Read The Fairy Tales of Charles Perrault by Angela Carter Jack D. Zipes Online


In eighteenth century France, Charles Perrault rescued from the oral tradition fairy tales that are known and loved even today by virtually all children in the West. Angela Carter came across Perrault's work and set out to adapt the stories for modern readers of English. In breathing new life into these classic fables, she produced versions that live on as classics in theiIn eighteenth century France, Charles Perrault rescued from the oral tradition fairy tales that are known and loved even today by virtually all children in the West. Angela Carter came across Perrault's work and set out to adapt the stories for modern readers of English. In breathing new life into these classic fables, she produced versions that live on as classics in their own right, marked as much by her signature wit, irony, and subversiveness as they are by the qualities that have made them universally appealing for centuries....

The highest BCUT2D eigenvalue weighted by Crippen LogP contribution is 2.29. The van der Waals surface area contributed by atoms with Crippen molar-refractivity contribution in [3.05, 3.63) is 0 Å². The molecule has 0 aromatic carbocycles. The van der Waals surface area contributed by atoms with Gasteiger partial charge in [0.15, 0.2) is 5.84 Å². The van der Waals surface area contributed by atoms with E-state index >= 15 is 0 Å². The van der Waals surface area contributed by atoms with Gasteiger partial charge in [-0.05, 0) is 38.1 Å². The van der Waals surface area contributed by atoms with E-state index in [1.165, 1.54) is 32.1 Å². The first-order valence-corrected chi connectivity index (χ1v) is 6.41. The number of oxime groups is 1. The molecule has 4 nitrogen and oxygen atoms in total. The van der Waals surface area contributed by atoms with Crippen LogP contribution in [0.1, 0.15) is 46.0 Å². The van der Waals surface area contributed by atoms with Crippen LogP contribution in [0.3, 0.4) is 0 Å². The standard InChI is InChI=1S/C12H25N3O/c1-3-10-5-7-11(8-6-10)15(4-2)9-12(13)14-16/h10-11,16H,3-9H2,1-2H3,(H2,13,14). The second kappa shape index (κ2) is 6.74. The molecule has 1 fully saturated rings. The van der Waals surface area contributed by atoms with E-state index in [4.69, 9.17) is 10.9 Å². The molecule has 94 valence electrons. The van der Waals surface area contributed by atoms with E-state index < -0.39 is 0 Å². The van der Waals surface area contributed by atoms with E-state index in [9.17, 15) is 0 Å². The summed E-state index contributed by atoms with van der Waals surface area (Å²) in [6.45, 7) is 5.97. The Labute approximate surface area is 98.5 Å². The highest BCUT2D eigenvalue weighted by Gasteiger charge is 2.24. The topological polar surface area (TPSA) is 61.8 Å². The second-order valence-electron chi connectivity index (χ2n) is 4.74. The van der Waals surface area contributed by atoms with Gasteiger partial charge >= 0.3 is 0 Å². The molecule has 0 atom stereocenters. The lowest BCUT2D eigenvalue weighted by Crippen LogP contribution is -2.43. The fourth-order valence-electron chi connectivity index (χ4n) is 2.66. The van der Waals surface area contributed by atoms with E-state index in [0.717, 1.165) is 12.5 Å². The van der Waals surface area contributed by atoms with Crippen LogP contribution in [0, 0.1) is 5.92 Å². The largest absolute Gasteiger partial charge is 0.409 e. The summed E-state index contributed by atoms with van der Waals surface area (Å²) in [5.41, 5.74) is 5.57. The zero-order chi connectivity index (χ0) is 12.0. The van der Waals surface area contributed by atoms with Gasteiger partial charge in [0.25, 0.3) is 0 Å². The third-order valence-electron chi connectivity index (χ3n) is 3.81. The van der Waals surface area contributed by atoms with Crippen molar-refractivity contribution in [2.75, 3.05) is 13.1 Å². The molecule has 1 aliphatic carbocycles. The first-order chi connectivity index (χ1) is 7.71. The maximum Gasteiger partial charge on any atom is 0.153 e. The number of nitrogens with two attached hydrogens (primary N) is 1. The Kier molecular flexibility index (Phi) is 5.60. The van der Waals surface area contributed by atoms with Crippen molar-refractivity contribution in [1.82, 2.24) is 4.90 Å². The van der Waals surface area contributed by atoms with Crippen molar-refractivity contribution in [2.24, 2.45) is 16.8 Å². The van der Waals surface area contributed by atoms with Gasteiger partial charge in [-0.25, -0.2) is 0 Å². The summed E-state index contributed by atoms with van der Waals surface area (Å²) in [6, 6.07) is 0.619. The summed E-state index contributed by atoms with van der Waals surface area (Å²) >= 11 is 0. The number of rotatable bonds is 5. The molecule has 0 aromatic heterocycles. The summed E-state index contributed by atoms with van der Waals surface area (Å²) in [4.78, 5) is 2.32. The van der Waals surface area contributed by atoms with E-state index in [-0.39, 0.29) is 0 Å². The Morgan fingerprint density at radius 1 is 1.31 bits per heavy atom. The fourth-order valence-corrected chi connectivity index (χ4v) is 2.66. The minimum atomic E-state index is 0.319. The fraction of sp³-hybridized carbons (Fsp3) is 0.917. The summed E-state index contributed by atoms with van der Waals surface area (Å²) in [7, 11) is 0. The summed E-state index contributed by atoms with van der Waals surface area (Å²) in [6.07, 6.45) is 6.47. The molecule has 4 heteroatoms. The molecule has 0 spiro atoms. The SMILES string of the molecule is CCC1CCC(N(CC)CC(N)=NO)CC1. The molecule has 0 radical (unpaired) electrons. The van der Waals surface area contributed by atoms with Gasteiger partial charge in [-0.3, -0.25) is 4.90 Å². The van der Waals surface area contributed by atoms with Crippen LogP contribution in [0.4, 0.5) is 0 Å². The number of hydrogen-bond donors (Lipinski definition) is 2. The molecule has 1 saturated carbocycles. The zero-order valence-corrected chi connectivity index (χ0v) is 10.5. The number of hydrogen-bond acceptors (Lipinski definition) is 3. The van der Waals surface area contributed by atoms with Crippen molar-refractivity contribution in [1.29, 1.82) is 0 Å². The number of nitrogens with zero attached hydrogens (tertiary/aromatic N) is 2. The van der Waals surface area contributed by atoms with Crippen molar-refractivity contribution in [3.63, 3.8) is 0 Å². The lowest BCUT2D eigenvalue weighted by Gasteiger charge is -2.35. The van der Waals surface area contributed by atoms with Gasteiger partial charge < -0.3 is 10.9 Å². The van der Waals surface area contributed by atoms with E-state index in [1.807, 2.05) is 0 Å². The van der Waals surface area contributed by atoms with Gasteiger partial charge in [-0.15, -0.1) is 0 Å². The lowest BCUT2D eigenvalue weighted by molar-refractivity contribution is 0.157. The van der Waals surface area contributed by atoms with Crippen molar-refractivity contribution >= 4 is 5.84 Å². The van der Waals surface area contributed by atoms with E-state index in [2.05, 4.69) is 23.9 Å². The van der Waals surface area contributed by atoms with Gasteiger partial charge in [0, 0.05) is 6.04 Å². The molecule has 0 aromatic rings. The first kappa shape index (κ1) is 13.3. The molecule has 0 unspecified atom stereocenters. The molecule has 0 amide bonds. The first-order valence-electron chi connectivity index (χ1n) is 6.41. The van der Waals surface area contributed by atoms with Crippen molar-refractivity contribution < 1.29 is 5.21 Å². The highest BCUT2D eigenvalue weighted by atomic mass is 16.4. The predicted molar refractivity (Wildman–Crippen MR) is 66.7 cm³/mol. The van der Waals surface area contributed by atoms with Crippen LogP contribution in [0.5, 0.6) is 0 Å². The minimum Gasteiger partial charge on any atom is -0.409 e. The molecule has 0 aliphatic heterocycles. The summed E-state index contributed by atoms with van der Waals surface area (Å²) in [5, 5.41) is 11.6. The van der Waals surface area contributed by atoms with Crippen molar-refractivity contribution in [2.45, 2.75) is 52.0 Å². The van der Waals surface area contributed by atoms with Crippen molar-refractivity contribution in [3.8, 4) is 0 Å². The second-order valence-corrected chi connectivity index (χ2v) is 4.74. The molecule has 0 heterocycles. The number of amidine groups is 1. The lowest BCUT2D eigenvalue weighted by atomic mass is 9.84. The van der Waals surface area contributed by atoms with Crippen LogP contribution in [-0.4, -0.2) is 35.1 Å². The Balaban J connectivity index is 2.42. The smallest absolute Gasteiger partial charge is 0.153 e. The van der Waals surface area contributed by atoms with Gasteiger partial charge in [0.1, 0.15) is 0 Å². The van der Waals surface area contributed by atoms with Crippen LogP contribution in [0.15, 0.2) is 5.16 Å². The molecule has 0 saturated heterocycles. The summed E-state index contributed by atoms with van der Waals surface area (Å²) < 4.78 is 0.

Title : The Fairy Tales of Charles Perrault
Author :
Rating :
ISBN : 9780141189956
Format Type : Paperback
Number of Pages : 112 Pages
Status : Available For Download
Last checked : 21 Minutes ago!

The Fairy Tales of Charles Perrault Reviews

  • Vanessa
    2018-11-17 06:14